"in progress" and the script will continue running indefinitely.

16) installboot /usr/platform/`uname -i`/lib/fs/ufs/bootblk /dev/rdsk/c0t1d0s0
17) Test by halting the system and booting from disk1 ok> boot disk1

That's it.

 
 
 

Solstice Disk Suite - Replacing a failed disk - Posting only; No response required

Post by Michael Tos » Fri, 19 Jul 2002 03:05:06


Thanks Joe, for writing this.
From my experience, there is a simpler way:

metastat
metadb -d c0t1d0s7
# Now change the disk1 - it is (kind of) hot swap.
# A reboot would only spoil your uptime statistics and upset your customers.
prtvtoc /dev/rdsk/c0t0d0s0 | fmthard -s - /dev/rdsk/c0t1d0s0
# is nice and correct. I have done
cat /dev/dsk/c0t0d0s0 > /dev/dsk/c0t1d0s0
# and, after a second, abort with Ctrl-C.
metadb -a c0t1d0s7  # do you _really_ need -f -c 2 ?
metareplace -e d30 c0t1d0s7
metastat d30
# should show that d30/d20 is resyncing.

# installboot is not needed. At least not after my "cat" command above.
# And the resync copies the boot block anyway, doesn't it?

--

Michael Tosch / Master IS/IT Support
Ericsson Eurolab Deutschland GmbH
Tel: +49 2407 575 313


 
 
 

Solstice Disk Suite - Replacing a failed disk - Posting only; No response required

Post by Joel Shandelm » Sat, 20 Jul 2002 23:52:27


Michael,

Thank you for your comments and suggestions.

First, you are right about the reboot. Most if not all workgroup class
servers support hot-swappable disk drives. If this is the case, then
certainly the reboot sequence can be (should be!) skipped.

Second, I was under the impression that a minimum of two copies of the
state database should reside on each physical disk. -c 2 does this. The
-f option is unnecessary as you pointed out since a valid state datbase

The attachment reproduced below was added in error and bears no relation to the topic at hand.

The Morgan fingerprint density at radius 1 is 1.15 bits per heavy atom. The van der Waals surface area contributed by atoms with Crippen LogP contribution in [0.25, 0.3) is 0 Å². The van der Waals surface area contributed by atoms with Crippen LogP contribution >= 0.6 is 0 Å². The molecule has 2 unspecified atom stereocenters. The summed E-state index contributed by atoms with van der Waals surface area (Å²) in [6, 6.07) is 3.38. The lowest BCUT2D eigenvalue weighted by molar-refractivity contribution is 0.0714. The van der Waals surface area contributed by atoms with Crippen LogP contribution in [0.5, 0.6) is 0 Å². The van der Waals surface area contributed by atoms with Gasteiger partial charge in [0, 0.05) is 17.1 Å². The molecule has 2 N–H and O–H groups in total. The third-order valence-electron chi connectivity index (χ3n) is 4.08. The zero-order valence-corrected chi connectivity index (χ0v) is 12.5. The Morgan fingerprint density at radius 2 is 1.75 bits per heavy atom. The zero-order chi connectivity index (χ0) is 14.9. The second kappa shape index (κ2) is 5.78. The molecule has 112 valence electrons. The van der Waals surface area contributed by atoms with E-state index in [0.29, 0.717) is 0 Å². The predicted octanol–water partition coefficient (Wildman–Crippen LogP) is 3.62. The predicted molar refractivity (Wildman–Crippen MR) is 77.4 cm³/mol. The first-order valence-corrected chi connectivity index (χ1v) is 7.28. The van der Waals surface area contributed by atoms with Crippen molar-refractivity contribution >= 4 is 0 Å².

exists on the alternate running disk.

Third, it looks like metareplace does in fact combine a metainit and
metattach operation into one command for disk replacement operations.

Regarding the installboot being reinstalled automatically on resync, I'll
have to try it myself and let you know.

Thanks again for your comments. Anything to keep users and servers
running non-stop is the way to go.

   -- Joel


> Thanks Joe, for writing this.
> From my experience, there is a simpler way:

> metastat
> metadb -d c0t1d0s7
> # Now change the disk1 - it is (kind of) hot swap.
> # A reboot would only spoil your uptime statistics and upset your customers.
> prtvtoc /dev/rdsk/c0t0d0s0 | fmthard -s - /dev/rdsk/c0t1d0s0
> # is nice and correct. I have done
> cat /dev/dsk/c0t0d0s0 > /dev/dsk/c0t1d0s0
> # and, after a second, abort with Ctrl-C.
> metadb -a c0t1d0s7  # do you _really_ need -f -c 2 ?
> metareplace -e d30 c0t1d0s7
> metastat d30
> # should show that d30/d20 is resyncing.

> # installboot is not needed. At least not after my "cat" command above.
> # And the resync copies the boot block anyway, doesn't it?

 
 
 

1. Moving a Solstice Disk Suite-striped disk from one news server to another

I've got a news server that is running Solaris 2.5.1 and Solstice Disk
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yada, yada.)

I would like to move this spool disk to another machine without having
to save to tape, metainit, newfs, and restore from tape.  How can I do
this?  I can't guarantee that on the new machine, the block devices
will have the same names, major and minor device numbers, and so
forth.

I'm guessing that I can move the 'set md:mddb_bootlist1' line in
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not hand edit" files) in /etc/opt/SUNWmd, but then again mddb.cf has a
per-line checksum that I'm not sure how to compute.

Is there an easy way to do this that I have missed?

Also, is there a way to do this if I upgrade to Solaris 2.6 and SDS
4.1?

--

NASA/MSFC Flight Data Systems Branch